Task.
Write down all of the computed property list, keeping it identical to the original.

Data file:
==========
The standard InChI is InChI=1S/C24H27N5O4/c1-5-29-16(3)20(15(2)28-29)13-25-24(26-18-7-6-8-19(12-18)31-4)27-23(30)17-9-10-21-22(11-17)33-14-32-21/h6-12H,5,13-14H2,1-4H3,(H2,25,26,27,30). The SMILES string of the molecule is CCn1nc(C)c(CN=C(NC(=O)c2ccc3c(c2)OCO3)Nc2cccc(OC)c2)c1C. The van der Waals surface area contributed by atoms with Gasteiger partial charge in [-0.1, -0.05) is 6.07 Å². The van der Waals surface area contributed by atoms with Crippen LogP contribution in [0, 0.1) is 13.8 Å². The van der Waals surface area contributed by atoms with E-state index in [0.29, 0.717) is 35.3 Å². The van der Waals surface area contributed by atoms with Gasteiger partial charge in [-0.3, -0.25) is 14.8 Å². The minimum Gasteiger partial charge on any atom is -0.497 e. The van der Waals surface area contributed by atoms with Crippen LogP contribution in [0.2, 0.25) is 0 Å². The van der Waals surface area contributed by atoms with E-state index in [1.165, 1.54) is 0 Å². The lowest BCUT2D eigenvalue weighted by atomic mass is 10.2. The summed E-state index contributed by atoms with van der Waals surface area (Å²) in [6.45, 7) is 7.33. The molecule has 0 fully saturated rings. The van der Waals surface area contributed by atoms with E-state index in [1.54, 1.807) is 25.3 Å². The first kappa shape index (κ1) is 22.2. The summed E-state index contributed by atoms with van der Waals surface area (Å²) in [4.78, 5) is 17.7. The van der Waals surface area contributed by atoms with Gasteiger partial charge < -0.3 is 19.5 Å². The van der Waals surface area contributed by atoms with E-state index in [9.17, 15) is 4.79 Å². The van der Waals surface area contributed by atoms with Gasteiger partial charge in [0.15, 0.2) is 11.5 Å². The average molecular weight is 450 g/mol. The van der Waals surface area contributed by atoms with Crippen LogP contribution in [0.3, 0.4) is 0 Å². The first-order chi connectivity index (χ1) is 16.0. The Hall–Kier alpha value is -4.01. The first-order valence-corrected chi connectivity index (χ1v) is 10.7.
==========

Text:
The standard InChI is InChI=1S/C24H27N5O4/c1-5-29-16(3)20(15(2)28-29)13-25-24(26-18-7-6-8-19(12-18)31-4)27-23(30)17-9-10-21-22(11-17)33-14-32-21/h6-12H,5,13-14H2,1-4H3,(H2,25,26,27,30). The SMILES string of the molecule is CCn1nc(C)c(CN=C(NC(=O)c2ccc3c(c2)OCO3)Nc2cccc(OC)c2)c1C. The van der Waals surface area contributed by atoms with Gasteiger partial charge in [-0.1, -0.05) is 6.07 Å². The van der Waals surface area contributed by atoms with Crippen LogP contribution in [0, 0.1) is 13.8 Å². The van der Waals surface area contributed by atoms with E-state index in [0.29, 0.717) is 35.3 Å². The van der Waals surface area contributed by atoms with Gasteiger partial charge in [-0.3, -0.25) is 14.8 Å². The minimum Gasteiger partial charge on any atom is -0.497 e. The van der Waals surface area contributed by atoms with Crippen LogP contribution in [0.2, 0.25) is 0 Å². The van der Waals surface area contributed by atoms with E-state index in [1.165, 1.54) is 0 Å². The lowest BCUT2D eigenvalue weighted by atomic mass is 10.2. The summed E-state index contributed by atoms with van der Waals surface area (Å²) in [6.45, 7) is 7.33. The molecule has 0 fully saturated rings. The van der Waals surface area contributed by atoms with E-state index in [1.54, 1.807) is 25.3 Å². The first kappa shape index (κ1) is 22.2. The summed E-state index contributed by atoms with van der Waals surface area (Å²) in [4.78, 5) is 17.7. The van der Waals surface area contributed by atoms with Gasteiger partial charge < -0.3 is 19.5 Å². The van der Waals surface area contributed by atoms with E-state index in [9.17, 15) is 4.79 Å². The van der Waals surface area contributed by atoms with Gasteiger partial charge in [0.15, 0.2) is 11.5 Å². The average molecular weight is 450 g/mol. The van der Waals surface area contributed by atoms with Crippen LogP contribution in [0.3, 0.4) is 0 Å². The first-order chi connectivity index (χ1) is 16.0. The Hall–Kier alpha value is -4.01. The first-order valence-corrected chi connectivity index (χ1v) is 10.7.